Small signs are more trouble than they’re worth

Driving onto campus towards the end of last semester, I noticed many cute little stop signs  near Sparrowk Hall on Thomas Drive, which is the road to the Upper McInnis parking lot. There were also a couple of stop sign-shaped symbols on the ground in both the Upper and Lower McInnis parking lots.

“Thomas Drive is a parking lot,” Jim Magee, Eastern’s Director of Security, said. “People just fly down the road, and there have continually been minor accidents.”

These accidents prompted security to begin to take measures to make the campus safer for both drivers and pedestrians.

Although I found it odd that the signs were put into place during the semester and not over winter break, I heeded them anyway.

However, I almost got into several accidents in the process. The stop signs located at the road exiting Sparrowk Hall, my dorm, affected me the most. While I consider the stop signs a potential improvement, their small size makes them almost invisible. When the signs were first put in, I actually missed a few of them because they were difficult to see.

Magee explained that the size of the signs was meant to make people slow down while still allowing them to see both the beauty of campus and any oncoming traffic. While I certainly enjoy Eastern’s beautiful campus, I would much prefer visible stop signs and speed limit signs. If overlooked, small signs can cause careless driving.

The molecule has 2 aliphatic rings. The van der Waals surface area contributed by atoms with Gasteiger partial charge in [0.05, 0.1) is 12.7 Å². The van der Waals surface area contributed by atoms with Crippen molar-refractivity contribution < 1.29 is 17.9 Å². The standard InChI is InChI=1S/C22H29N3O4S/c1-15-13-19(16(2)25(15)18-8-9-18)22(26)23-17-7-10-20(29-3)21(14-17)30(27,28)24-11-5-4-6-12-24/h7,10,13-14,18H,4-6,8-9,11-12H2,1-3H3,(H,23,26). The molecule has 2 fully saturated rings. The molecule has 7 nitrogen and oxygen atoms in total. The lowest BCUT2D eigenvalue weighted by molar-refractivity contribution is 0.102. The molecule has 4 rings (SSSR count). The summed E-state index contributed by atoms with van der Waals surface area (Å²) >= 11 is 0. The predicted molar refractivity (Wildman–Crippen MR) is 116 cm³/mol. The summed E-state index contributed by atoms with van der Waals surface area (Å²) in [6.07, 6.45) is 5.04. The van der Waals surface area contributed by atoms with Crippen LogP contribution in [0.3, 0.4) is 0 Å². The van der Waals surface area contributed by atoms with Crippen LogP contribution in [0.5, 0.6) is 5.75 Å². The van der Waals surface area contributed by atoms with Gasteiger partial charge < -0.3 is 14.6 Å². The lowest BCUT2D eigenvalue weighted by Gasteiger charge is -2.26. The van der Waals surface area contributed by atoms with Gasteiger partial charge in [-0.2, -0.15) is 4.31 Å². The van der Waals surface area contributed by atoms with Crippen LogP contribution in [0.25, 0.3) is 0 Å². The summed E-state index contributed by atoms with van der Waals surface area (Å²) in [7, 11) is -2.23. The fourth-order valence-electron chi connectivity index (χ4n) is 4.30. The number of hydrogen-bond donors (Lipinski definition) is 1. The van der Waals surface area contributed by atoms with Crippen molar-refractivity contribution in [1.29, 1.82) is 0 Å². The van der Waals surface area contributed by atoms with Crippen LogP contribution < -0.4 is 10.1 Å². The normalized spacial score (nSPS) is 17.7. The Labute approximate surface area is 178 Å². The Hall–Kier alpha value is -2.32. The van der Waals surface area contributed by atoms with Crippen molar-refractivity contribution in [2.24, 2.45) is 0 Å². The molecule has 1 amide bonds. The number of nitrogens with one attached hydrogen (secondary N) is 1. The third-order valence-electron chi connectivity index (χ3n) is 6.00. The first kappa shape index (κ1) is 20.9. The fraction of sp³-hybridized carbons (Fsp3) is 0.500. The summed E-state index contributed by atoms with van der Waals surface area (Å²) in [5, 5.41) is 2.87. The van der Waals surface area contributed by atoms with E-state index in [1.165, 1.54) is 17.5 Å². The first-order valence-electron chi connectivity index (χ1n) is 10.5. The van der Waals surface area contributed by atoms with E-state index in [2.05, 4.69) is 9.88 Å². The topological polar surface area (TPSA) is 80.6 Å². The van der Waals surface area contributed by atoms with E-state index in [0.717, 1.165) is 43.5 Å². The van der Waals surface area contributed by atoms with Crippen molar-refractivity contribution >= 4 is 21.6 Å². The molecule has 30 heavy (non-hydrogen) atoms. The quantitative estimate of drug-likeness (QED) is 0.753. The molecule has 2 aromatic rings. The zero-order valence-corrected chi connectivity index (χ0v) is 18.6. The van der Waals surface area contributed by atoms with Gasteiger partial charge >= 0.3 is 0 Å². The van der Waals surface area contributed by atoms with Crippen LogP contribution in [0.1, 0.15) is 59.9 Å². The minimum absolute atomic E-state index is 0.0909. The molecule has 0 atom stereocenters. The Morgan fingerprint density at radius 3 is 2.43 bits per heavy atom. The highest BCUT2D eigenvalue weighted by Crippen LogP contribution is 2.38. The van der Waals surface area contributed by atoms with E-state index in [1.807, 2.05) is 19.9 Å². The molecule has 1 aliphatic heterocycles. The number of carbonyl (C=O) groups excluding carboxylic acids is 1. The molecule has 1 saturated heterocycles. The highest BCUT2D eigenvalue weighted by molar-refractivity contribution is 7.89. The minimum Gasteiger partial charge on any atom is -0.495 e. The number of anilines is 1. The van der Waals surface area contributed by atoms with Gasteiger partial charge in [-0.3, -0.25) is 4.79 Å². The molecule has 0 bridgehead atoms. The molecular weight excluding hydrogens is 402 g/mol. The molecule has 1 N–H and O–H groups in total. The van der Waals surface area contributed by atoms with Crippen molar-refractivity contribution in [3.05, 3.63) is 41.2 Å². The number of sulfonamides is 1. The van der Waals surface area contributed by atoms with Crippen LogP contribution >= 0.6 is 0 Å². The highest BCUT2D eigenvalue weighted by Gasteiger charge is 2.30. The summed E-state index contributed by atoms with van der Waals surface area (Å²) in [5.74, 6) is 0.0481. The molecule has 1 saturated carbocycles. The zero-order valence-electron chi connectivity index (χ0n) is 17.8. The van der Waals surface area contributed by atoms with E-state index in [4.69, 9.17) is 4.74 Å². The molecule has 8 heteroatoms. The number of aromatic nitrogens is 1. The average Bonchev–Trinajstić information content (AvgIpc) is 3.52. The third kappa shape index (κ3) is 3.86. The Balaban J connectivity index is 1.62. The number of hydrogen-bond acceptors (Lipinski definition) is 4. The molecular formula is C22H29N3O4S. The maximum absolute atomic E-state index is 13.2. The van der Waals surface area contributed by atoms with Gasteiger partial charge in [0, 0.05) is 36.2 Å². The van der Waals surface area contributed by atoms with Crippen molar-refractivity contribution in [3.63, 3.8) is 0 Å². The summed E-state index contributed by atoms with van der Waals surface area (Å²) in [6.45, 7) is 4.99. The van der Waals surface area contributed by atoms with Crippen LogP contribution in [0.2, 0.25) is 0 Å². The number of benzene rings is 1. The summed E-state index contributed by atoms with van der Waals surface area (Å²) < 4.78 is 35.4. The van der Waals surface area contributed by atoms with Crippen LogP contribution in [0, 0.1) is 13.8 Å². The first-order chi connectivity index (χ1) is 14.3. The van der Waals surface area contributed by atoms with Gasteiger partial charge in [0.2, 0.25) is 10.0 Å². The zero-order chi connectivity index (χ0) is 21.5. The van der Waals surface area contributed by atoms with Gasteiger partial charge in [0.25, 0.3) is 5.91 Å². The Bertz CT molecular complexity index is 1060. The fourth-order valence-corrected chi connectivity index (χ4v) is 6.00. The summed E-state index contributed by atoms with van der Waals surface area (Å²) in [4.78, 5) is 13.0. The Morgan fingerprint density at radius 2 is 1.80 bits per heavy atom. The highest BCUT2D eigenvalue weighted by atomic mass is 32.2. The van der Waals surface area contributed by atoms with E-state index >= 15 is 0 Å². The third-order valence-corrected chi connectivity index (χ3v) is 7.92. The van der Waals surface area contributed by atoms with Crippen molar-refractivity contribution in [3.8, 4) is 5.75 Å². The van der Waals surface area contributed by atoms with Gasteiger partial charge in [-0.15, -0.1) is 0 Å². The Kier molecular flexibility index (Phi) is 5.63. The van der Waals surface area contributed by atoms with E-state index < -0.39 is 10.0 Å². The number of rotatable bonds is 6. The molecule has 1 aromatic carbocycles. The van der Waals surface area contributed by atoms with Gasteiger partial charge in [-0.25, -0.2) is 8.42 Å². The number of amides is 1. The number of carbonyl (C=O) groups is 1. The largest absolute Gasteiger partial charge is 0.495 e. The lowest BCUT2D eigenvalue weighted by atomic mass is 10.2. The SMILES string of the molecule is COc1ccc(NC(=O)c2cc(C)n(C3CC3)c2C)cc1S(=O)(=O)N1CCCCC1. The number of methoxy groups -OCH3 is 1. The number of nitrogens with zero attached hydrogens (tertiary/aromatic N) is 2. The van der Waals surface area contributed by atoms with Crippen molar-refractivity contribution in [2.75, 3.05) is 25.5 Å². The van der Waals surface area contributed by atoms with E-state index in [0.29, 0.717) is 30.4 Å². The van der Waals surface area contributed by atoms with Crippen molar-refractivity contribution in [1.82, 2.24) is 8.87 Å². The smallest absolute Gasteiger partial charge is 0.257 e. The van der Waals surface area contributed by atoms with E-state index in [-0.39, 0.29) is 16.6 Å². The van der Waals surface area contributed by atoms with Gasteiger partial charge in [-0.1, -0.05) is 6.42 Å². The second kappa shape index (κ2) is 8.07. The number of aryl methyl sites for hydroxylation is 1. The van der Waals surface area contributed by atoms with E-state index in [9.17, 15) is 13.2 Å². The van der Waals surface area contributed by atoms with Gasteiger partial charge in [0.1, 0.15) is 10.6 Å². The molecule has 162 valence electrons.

On a few occasions, I have almost been hit pulling out of the exit onto Thomas Drive because traffic coming from either side had either not seen or ignored the signs and kept going. Twice, the traffic was an Eastern security vehicle. Unfortunately, the small size of the signs causes them to be easily overlooked, raising the risk of potential accidents.

So what is the point of having stop signs if everyone is going to ignore them? I say that if the stop signs and speed limit signs are going to be observed, they must be bigger and enforced.

It is more dangerous to stop at a sign and wonder if the other traffic will stop and follow the rules of the road than it is to not have signs at all. At least if there weren’t signs, drivers would have no expectation that anyone would stop for them.

An improvement that has worked, however, has been the mandatory assignment of the four spaces in the Lower McInnis parking by the path to Sparrowk Hall as “compact car” spaces. These spaces were designated as spots for small cars in order to increase the visibility of students coming from the path. However, I have still seen SUVs parked there, especially in the evening when it’s oftentimes too dark to see people walking across the road.

It all comes down to enforcement of the rules. If action isn’t taken against people who ignore the stop signs and put the safety of others in danger, greater accidents may come from the “preventative measures” that have been taken thus far.

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